Gibraltar has announced a record budget surplus of £83m for the 2018/19, a year which has been subject to “turbulent and challenging” times according to the Chief Minister. The GDP forecast of £2.35bn is an increase of 8.2% over the prior year and another record. Net public debt is £314m or just above 13% of GDP, a decrease from 14.7% last year. Both income tax and corporate tax revenues are up on the prior year. Employment levels are at a record high of 29,995 jobs with the private sector employment increasing by 8.8%. It was a resoundingly strong set of budget results given the Brexit uncertainty.
There were not many changes to taxes or duties. Petrol and diesel up 3p per litre, min wage up 10% over the next 3 years, tax allowances up by inflation broadly, a handful of import tariffs were reduced whilst utilities and business rates will not be increased at all.
There is usually a stand out announcement and this year it was the raising of £165m from the sale of the government’s 50% share of the affordable housing estates that it owns. This 50% has been sold to institutional investors to raise money to fund the development of Hassans Centenary Terraces, the government’s next development. No details were provided other than to confirm there was no mortgage, security or guarantee behind the sale and that there would be no change to the basis upon which the owners of the remaining 50% in terms of their ownership or right to sell their properties.
There were no changes to taxes or stamp duties in respect of property ownership generally. There will be greater scrutiny of the abuse of local addresses in multiple residency situations ie where the same address is used to support more than one residency application. And from now on, property developers will be legally required to offer residents electric charging connectivity for their cars.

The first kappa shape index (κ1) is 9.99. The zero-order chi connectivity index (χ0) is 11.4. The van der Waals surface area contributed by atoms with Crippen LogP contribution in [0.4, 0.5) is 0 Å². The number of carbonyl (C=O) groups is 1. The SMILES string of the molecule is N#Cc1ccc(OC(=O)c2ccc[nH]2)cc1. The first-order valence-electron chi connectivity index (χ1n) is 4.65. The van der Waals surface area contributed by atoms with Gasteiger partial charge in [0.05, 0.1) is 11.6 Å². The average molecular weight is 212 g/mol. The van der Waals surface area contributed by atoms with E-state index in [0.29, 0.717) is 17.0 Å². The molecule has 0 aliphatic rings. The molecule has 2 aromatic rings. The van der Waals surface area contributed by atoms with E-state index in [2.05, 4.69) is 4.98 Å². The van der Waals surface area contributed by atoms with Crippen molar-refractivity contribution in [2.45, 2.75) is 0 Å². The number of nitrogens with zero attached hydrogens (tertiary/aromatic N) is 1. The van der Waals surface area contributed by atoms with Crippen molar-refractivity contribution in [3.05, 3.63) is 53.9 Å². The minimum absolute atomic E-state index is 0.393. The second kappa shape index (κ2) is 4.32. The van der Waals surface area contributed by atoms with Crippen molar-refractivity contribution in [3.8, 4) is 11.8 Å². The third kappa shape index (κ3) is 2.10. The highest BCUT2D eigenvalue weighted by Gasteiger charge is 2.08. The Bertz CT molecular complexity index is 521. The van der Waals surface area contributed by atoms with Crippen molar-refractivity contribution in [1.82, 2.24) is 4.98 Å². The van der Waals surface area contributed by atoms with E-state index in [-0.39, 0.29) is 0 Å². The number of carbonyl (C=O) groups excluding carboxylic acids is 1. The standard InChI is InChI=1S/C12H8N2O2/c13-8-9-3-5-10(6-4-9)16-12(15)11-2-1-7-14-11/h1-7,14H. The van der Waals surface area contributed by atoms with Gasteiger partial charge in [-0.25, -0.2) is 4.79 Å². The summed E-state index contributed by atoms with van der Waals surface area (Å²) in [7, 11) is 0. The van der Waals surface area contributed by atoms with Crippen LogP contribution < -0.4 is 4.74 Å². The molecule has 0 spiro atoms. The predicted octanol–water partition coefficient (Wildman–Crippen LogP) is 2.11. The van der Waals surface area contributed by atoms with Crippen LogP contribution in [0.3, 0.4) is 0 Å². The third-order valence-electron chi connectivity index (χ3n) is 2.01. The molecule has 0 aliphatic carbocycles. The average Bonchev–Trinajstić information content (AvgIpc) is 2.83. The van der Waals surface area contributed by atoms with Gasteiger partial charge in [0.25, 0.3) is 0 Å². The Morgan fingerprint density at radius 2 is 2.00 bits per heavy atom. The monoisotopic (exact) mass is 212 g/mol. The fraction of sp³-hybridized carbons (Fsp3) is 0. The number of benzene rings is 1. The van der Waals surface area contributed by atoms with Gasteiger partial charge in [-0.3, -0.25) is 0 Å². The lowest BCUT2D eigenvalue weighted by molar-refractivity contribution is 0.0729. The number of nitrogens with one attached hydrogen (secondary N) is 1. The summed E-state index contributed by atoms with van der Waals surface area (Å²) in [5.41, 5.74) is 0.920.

Mike Nicholls, CEO of Chestertons was invited to discuss the budget on the hour long GBC Viewpoint programme. Mike was praise-worthy of the figures although stated that he felt it would be helpful if the political parties could agree a better way forward with regard to publication of the accounts of government companies. The use of government companies has been adopted by both main parties and generally leads to arguments about transparency and the true extent of government debt and investment.
“The last year has been turbulent economically, that’s for sure” said Mike Nicholls, ”however, Gibraltar remains super resilient and in our market, the Gibraltar property market, we have seen continued growth as both Brexit fears and tax treaty concerns are bringing people into Gibraltar from Spain. Furthermore, job numbers continue to grow and there is continued interest in the off-plan market which suggests investors have a positive long term view of Gibraltar property as an investment class.”